The song even added a new term to the American lexicon: "Whistling 'Dixie'" is a slang expression meaning "[engaging] in unrealistically rosy fantasizing". For example, "Don't just sit there whistling 'Dixie'!" is a reprimand against inaction, and "You ain't just whistling 'Dixie'!" indicates that the addressee is serious about the matter at hand.

Modern interpretations

Beginning in the American Civil Rights Movement in the 1950s and 1960s, African Americans have frequently challenged "Dixie" as a racist relic of the Confederacy and a reminder of decades of white domination and segregation. These feelings were amplified when white opponents to civil rights began answering songs such as "We Shall Overcome" with the unofficial Confederate anthem.


The earliest of these protests came from students of Southern universities, where "Dixie" was a staple of a number of marching bands. In 1967 black cadets at The Citadel refused to stand for "Dixie" or to sing and perform it at football games. Similar protests have since occurred at the University of Virginia, the Georgia Institute of Technology, and Tulane University. In 1968, the President of the University of Miami banned the song from its band's performances.

The debate has since moved beyond student populations. Members of the 75th United States Army Band protested "Dixie" in 1971. In 1989, three black Georgia senators walked out when the Miss Georgia Sweet Potato Queen sang "Dixie" in the Georgia chamber. Meanwhile, many black musicologists have challenged the song's racist origins. For example, Sam Dennison writes that "Today, the performance of 'Dixie' still conjures visions of an unrepentant, militarily recalcitrant South, ready to reassert its aged theories of white supremacy at any moment.... This is why the playing of 'Dixie' still causes hostile reactions."

On the other hand, for many Southerners, "Dixie", like the Confederate flag, is a symbol of Southern heritage and identity. Southern schools maintain the "Dixie" fight song, often coupled with the Rebel mascot and the Confederate battle flag school symbol, despite protests. Confederate heritage websites regularly feature the song, and Confederate heritage groups routinely sing "Dixie" at their gatherings. In his song "Dixie on My Mind", country musician Hank Williams, Jr., cites the absence of "Dixie" on Northern radio stations as an example of how Northern culture pales in comparison to its Southern counterpart.

Others consider the song a part of the patriotic American repertoire on a par with "America the Beautiful" and "Yankee Doodle". For example, Chief Justice William Rehnquist regularly included "Dixie" in his annual sing-along for the 4th Circuit Judicial Conference in Virginia. However, its performance prompted some African American lawyers to avoid the event.

Campaigns against "Dixie" and other Confederate symbols have helped create a sense of political ostracism and marginalization among working-class white Southerners. Confederate heritage groups and literature proliferated in the late 1980's and early 1990's in response to criticism of the song. Journalist Clint Johnson calls modern opposition to "Dixie" "an open, not-at-all-secret conspiracy" and an example of political correctness. Johnson claims that modern versions of the song are not racist and simply reinforce that the South "extols family and tradition." Other supporters, such as State Senator Glenn McConnell of South Carolina, have called the attempts to suppress the song cultural genocide.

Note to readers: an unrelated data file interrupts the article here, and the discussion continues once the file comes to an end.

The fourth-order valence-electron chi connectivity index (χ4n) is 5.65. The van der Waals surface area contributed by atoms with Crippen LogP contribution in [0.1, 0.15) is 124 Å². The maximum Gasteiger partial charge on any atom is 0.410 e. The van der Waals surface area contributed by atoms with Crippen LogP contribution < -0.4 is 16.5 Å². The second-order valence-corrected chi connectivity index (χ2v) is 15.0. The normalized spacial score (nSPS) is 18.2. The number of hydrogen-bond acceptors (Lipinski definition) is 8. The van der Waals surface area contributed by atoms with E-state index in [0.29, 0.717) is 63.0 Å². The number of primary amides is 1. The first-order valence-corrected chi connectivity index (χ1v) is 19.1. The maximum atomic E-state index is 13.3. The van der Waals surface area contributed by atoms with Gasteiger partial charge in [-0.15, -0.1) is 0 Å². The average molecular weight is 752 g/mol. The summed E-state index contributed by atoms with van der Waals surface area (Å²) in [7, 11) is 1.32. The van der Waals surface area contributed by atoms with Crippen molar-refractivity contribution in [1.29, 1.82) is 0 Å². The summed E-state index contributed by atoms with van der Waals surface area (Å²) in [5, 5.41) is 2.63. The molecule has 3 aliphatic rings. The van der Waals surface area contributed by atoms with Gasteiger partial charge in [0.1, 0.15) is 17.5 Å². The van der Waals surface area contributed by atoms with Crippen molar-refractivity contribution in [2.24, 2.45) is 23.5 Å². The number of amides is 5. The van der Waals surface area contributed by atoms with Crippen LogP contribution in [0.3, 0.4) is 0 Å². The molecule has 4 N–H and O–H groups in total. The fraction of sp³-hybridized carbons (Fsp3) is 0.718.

Performers who choose to sing "Dixie" today usually remove the black dialect and combine the song with other pieces. For example, Rene Marie's jazz version mixes "Dixie" with "Strange Fruit", a Billie Holiday song about a lynching. Mickey Newbury's "An American Trilogy" (often performed by Elvis Presley) combines "Dixie" with the Union's "Battle Hymn of the Republic" and the negro spiritual "All My Trials".

As an instrumental piece, to countless people "Dixie" signifies nothing more than "Southern United States". This interpretation has been reinforced through years of American popular culture. For example, the soundtracks of cartoons featuring Southern characters like Foghorn Leghorn often play "Dixie" to quickly set the scene. On the television series The Dukes of Hazzard, which takes place in Georgia, the car horn of the General Lee plays part of the melody from the song. Sacks and Sacks argue that such apparently innocent associations only further serve to tie "Dixie" to its blackface origins, as these comedic programs are, like the minstrel show, "inelegant, parodic [and] dialect-ridden". On the other hand, Poole sees the "Dixie" car horn, mimicked by white Southerners, as another example of the song's role as a symbol of "working-class revolt". However, in more serious fare, "Dixie" signals "Southern."

For example, Max Steiner quotes the song in the opening scene of his late 1930's score to Gone with the Wind as a down-beat nostalgic instrumental to set the scene and Ken Burns makes use of instrumental versions in his 1990 Civil War documentary.

In a widely publicized and controversial incident, Senator Jesse Helms deeply offended Carol Moseley Braun, the first black woman in the Senate and the only black senator at the time. Soon after the 1993 Senate vote on the Confederate flag insignia, which opponents saw as an overt symbol of racism—both for the history of racial slavery in the United States and for establishment of Jim Crow laws—Helms ran into Moseley Braun in an elevator. Helms turned to his friend, Sen. Orrin Hatch (R.-Utah), and said, "Watch me make her cry. I'm going to make her cry. I'm going to sing 'Dixie' until she cries." He then proceeded to sing the song about "the good life" during slavery to Moseley Braun.
In Netflix's House of Cards, Kevin Spacey's character Francis Underwood sings 'Dixie' during a ceremony at his alma mater. His old school friends appear and they sing the first verse to cheering.